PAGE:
Devils Tower diorama




This clear autumn day is perfect for exploring.
The rocky tower in the distance has inspired awe for generations—from Native Americans to President Theodore Roosevelt himself. In 1906, he declared Devils Tower a national monument.
Let’s go and explore!

This is your online field journal.

It has 10 questions to help you observe the animals, plants, and environment in this scene.


What kinds of animals do you see?


What do you think the mule deer are doing? (You can pick more than one.)


Are the deer carnivores, herbivores, or omnivores?


Do you think they live here? Or are they just passing through?


What kinds of plants do you see? (Click all that you see.)


How might the ponderosa pine be adapted to the environment? (You can pick more than one.)


How might other organisms depend on the ponderosa pine?


Look at the colors in this scene. What are some of the main colors do you see? (Click all that you see.)


What kinds of geographic features do you see? (You can pick more than one.)


What clues do you see that might tell you how Devils Tower formed? (Hint: There are two.)

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1 of 10

  • amphibians
  • birds
  • fish
  • insects
  • lizards or snakes
  • mammals

The mammals are easy to spot. These mule deer are named for their large, mule-like ears. Did you spot the bird in the tree? This insect-eating bird is called a black-billed magpie. These birds will land on mule deer and pluck ticks from their heads and backs.

2 of 10

  • resting
  • keeping watch
  • hunting animals
  • looking for food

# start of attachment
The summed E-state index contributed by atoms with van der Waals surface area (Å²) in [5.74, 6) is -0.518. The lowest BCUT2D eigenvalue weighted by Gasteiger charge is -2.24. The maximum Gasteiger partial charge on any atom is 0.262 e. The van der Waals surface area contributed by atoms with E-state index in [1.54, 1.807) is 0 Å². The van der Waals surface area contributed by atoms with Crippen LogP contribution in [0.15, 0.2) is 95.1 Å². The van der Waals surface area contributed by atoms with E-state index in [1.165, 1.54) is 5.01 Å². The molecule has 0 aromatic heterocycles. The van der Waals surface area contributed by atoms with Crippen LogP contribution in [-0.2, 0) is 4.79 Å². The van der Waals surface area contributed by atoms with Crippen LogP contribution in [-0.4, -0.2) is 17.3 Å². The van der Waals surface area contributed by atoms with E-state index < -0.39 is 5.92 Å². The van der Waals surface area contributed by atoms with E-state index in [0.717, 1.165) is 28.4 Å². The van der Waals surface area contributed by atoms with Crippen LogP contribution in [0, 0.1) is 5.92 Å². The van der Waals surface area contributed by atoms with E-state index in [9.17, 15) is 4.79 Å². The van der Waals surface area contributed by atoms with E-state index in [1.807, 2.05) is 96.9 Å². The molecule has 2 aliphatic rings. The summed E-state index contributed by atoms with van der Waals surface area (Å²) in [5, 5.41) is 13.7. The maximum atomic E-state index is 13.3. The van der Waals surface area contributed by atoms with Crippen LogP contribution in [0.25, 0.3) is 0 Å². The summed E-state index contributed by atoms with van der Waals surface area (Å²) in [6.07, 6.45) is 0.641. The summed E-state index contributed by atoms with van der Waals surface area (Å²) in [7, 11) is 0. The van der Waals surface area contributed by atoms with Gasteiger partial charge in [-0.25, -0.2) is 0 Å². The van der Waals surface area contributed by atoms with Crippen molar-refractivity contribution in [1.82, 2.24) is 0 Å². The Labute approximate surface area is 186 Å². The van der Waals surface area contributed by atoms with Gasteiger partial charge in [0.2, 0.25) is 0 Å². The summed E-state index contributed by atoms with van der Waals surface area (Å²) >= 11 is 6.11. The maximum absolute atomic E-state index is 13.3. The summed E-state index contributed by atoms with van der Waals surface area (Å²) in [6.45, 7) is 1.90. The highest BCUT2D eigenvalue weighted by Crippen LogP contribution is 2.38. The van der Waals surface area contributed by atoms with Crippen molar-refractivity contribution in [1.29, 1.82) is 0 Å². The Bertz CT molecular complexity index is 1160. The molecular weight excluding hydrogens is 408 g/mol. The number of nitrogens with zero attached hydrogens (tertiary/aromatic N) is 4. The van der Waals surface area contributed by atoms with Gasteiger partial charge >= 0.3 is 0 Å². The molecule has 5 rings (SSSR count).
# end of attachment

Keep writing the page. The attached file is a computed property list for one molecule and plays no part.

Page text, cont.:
• playing

The female (without antlers) is looking for food. She could be eating the grass, or searching for nuts, berries, leaves, or other small plants. The male (with antlers) is keeping watch. Deer are very cautious animals, and are always on the lookout for predators.

3 of 10

  • carnivores
  • herbivores
  • omnivores

One clue is that a deer seems to be eating grass. But an even bigger clue is its feet. It has hooves, like horses, cows, and sheep, which means it’s a herbivore, a plant-eater. And if you could see inside their mouths, you’d find flat teeth—a sure sign of plant eating!

4 of 10

  • live here
  • just passing through

They are just passing through. Deer usually stop and stay in places where they can’t be easily seen. At night, they prefer to stay hidden in tall grasses, brush, and dense foliage.

5 of 10

  • ferns
  • grasses
  • trees
  • vines

Tall grasses and pine forests grow around Devils Tower. The tree on the left is a ponderosa pine.

6 of 10

  • It thrives in dry areas.
  • It needs moist soil to spread its roots.
  • It can withstand cold winters and hot summers.
  • Its roots can grow in rock cracks.

Ponderosa pines can survive the site’s hot summers and cold winters, and thrive in the dry environment. This evergreen tree can even grow on rocks by channeling its roots into the cracks.

7 of 10

  • Its needles provide food.
  • Its flowers provide nectar.
  • Its branches provide protection.

Deer eat the pine’s evergreen needles in the winter, while birds rely on the tree for protection and a place to build nests. Like other pine trees, the ponderosa pine does not produce flowers.

8 of 10

  • browns
  • greens
  • purples
  • reds

You see lots of brown rocks, some green trees, and patches of red sandstone. Iron gives this soft rock its reddish color. These are also the oldest rocks at Devils Tower. They formed when the first dinosaurs roamed, around 200 million years ago.

9 of 10

  • river
  • lake
  • butte
  • valley

If you look closely, you can see a river flowing through the rocky valley. The Devils Tower rock formation is a butte, a narrow hill with steep sides and a flat top. It rises over the valley’s soft, broken red sandstone. It is found in legends of some Northern Plains tribes.

10 of 10

  • vertical ridges in the rock
  • scrubby trees
  • long fault lines
  • soft red sandstone surrounding the tower

The rock that makes up the tower was once underground. Magma, or melted rock, had risen towards the surface and cooled to form a column of hard rock with vertical ridges. Over time, the surrounding soft red sandstone was worn away by wind, rain, and snow.


Want to go on your own outdoor adventure?

Use this field journal to record your observations outside!

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